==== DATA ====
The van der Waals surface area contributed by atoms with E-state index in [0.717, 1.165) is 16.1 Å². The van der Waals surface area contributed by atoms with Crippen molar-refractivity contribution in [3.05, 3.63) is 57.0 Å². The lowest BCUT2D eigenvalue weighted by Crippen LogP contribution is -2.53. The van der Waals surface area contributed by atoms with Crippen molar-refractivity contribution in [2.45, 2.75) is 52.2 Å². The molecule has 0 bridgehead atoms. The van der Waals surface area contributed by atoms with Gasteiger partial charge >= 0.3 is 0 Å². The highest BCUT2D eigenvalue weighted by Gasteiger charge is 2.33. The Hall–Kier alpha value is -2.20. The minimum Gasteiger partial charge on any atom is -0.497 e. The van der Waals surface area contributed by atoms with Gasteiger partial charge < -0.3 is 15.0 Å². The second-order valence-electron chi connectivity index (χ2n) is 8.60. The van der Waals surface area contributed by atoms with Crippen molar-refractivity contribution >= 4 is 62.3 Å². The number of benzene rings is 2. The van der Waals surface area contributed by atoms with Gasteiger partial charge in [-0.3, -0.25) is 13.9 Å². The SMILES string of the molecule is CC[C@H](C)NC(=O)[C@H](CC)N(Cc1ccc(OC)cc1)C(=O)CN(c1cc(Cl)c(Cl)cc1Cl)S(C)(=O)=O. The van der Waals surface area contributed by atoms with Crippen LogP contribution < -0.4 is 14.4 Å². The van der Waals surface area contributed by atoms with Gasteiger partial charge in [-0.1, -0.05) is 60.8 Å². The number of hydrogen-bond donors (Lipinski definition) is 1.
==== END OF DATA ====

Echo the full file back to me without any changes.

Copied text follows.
The van der Waals surface area contributed by atoms with E-state index in [0.717, 1.165) is 16.1 Å². The van der Waals surface area contributed by atoms with Crippen molar-refractivity contribution in [3.05, 3.63) is 57.0 Å². The lowest BCUT2D eigenvalue weighted by Crippen LogP contribution is -2.53. The van der Waals surface area contributed by atoms with Crippen molar-refractivity contribution in [2.45, 2.75) is 52.2 Å². The molecule has 0 bridgehead atoms. The van der Waals surface area contributed by atoms with Gasteiger partial charge >= 0.3 is 0 Å². The highest BCUT2D eigenvalue weighted by Gasteiger charge is 2.33. The Hall–Kier alpha value is -2.20. The minimum Gasteiger partial charge on any atom is -0.497 e. The van der Waals surface area contributed by atoms with Gasteiger partial charge < -0.3 is 15.0 Å². The second-order valence-electron chi connectivity index (χ2n) is 8.60. The van der Waals surface area contributed by atoms with Crippen molar-refractivity contribution >= 4 is 62.3 Å². The number of benzene rings is 2. The van der Waals surface area contributed by atoms with Gasteiger partial charge in [-0.3, -0.25) is 13.9 Å². The SMILES string of the molecule is CC[C@H](C)NC(=O)[C@H](CC)N(Cc1ccc(OC)cc1)C(=O)CN(c1cc(Cl)c(Cl)cc1Cl)S(C)(=O)=O. The van der Waals surface area contributed by atoms with Crippen LogP contribution < -0.4 is 14.4 Å². The van der Waals surface area contributed by atoms with Gasteiger partial charge in [-0.1, -0.05) is 60.8 Å². The number of hydrogen-bond donors (Lipinski definition) is 1.